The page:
Explore the most popular walking trails in Umatilla National Forest with hand-curated trail maps and driving directions as well as detailed reviews and photos from hikers, campers and nature lovers like you.

First time hiking in this area of Washington. The views were good and the trail was well marked. The person working at the lookout was friendly and took the time to show my kids, ages 7 and 9, around the lookout cabin.

Did this trail yearly as a kid, love it. Lookout staffed in the summer and they are always friendly. Great views!

Beautiful trail!

walking
1 month ago

Only went 3.3 miles down I, there were some great views to be had...

The trail is rather steep and has lots of loose gravel. It tends to be quite exposed, making it often a pretty hot, dry hike. Wildflowers and views were nice, however.

Nice area - the road to trailhead is still under snow. Unable to pass.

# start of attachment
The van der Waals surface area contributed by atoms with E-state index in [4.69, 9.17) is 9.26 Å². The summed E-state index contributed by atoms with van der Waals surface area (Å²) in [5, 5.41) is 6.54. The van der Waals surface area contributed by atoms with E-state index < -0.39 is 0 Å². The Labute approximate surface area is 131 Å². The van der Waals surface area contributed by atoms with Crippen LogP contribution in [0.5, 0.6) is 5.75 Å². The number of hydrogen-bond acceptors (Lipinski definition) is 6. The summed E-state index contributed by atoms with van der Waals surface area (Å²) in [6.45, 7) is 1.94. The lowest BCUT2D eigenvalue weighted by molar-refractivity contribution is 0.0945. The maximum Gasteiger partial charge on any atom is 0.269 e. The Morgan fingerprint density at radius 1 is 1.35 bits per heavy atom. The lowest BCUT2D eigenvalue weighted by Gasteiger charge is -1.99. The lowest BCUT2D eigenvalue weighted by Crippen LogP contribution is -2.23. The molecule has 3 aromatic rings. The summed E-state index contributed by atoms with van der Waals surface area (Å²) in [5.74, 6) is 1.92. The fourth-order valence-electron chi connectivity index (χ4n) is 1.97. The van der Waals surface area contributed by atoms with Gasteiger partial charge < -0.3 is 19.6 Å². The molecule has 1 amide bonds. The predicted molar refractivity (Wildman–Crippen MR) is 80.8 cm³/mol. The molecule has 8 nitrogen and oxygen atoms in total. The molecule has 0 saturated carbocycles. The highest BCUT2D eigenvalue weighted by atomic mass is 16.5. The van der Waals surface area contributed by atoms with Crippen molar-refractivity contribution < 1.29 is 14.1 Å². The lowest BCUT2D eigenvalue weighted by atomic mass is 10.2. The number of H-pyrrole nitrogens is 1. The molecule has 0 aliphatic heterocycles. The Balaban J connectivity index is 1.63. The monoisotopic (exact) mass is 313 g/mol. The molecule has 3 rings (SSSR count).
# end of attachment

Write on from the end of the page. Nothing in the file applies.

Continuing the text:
off road driving
3 months ago

Has a lot of side trails ranging in difficulty. The main trail is super easy and offers some great views.

Fun little day hike! Some down trees to scale over but nothing too bad. The ticks were very bad so be mindful!

walking
5 months ago

Easy hike around this beautiful lake. But to get here, the road is dusty and very rough from Tollgate to the lake. It gets worse every year.

hiking
11 months ago

Great hike! A little smokey but views were still amazing

Fun hike; steep and rocky at times. Beautiful views.

camping
Saturday, August 05, 2017